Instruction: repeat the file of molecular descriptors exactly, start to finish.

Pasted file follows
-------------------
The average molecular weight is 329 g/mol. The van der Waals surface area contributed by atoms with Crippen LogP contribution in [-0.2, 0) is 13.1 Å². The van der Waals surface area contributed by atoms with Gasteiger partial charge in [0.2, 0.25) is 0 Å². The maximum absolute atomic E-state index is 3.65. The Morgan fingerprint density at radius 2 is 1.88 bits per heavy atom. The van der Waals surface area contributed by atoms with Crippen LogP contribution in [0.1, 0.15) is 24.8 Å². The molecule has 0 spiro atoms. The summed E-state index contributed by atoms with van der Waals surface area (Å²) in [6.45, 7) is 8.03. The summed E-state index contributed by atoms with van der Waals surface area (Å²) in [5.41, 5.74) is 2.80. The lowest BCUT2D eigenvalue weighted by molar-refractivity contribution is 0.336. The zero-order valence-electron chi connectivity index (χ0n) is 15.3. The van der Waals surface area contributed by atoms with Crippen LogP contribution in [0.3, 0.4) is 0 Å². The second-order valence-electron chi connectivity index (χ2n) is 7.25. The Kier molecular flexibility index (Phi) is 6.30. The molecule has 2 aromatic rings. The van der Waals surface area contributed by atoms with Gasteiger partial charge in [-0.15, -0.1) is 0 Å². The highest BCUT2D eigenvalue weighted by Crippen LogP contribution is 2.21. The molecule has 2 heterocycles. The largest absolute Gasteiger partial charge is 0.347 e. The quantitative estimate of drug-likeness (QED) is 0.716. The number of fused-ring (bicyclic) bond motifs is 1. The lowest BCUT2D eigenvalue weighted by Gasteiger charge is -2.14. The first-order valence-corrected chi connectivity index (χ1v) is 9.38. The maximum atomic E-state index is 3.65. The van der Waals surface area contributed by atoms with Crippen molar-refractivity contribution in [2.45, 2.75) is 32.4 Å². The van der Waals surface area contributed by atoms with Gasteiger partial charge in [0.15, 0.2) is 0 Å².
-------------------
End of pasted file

The average molecular weight is 329 g/mol. The van der Waals surface area contributed by atoms with Crippen LogP contribution in [-0.2, 0) is 13.1 Å². The van der Waals surface area contributed by atoms with Gasteiger partial charge in [0.2, 0.25) is 0 Å². The maximum absolute atomic E-state index is 3.65. The Morgan fingerprint density at radius 2 is 1.88 bits per heavy atom. The van der Waals surface area contributed by atoms with Crippen LogP contribution in [0.1, 0.15) is 24.8 Å². The molecule has 0 spiro atoms. The summed E-state index contributed by atoms with van der Waals surface area (Å²) in [6.45, 7) is 8.03. The summed E-state index contributed by atoms with van der Waals surface area (Å²) in [5.41, 5.74) is 2.80. The lowest BCUT2D eigenvalue weighted by molar-refractivity contribution is 0.336. The zero-order valence-electron chi connectivity index (χ0n) is 15.3. The van der Waals surface area contributed by atoms with Crippen LogP contribution in [0.3, 0.4) is 0 Å². The second-order valence-electron chi connectivity index (χ2n) is 7.25. The Kier molecular flexibility index (Phi) is 6.30. The molecule has 2 aromatic rings. The van der Waals surface area contributed by atoms with Gasteiger partial charge in [-0.15, -0.1) is 0 Å². The highest BCUT2D eigenvalue weighted by Crippen LogP contribution is 2.21. The molecule has 2 heterocycles. The largest absolute Gasteiger partial charge is 0.347 e. The quantitative estimate of drug-likeness (QED) is 0.716. The number of fused-ring (bicyclic) bond motifs is 1. The lowest BCUT2D eigenvalue weighted by Gasteiger charge is -2.14. The first-order valence-corrected chi connectivity index (χ1v) is 9.38. The maximum atomic E-state index is 3.65. The van der Waals surface area contributed by atoms with Crippen molar-refractivity contribution in [2.45, 2.75) is 32.4 Å². The van der Waals surface area contributed by atoms with Gasteiger partial charge in [0.15, 0.2) is 0 Å².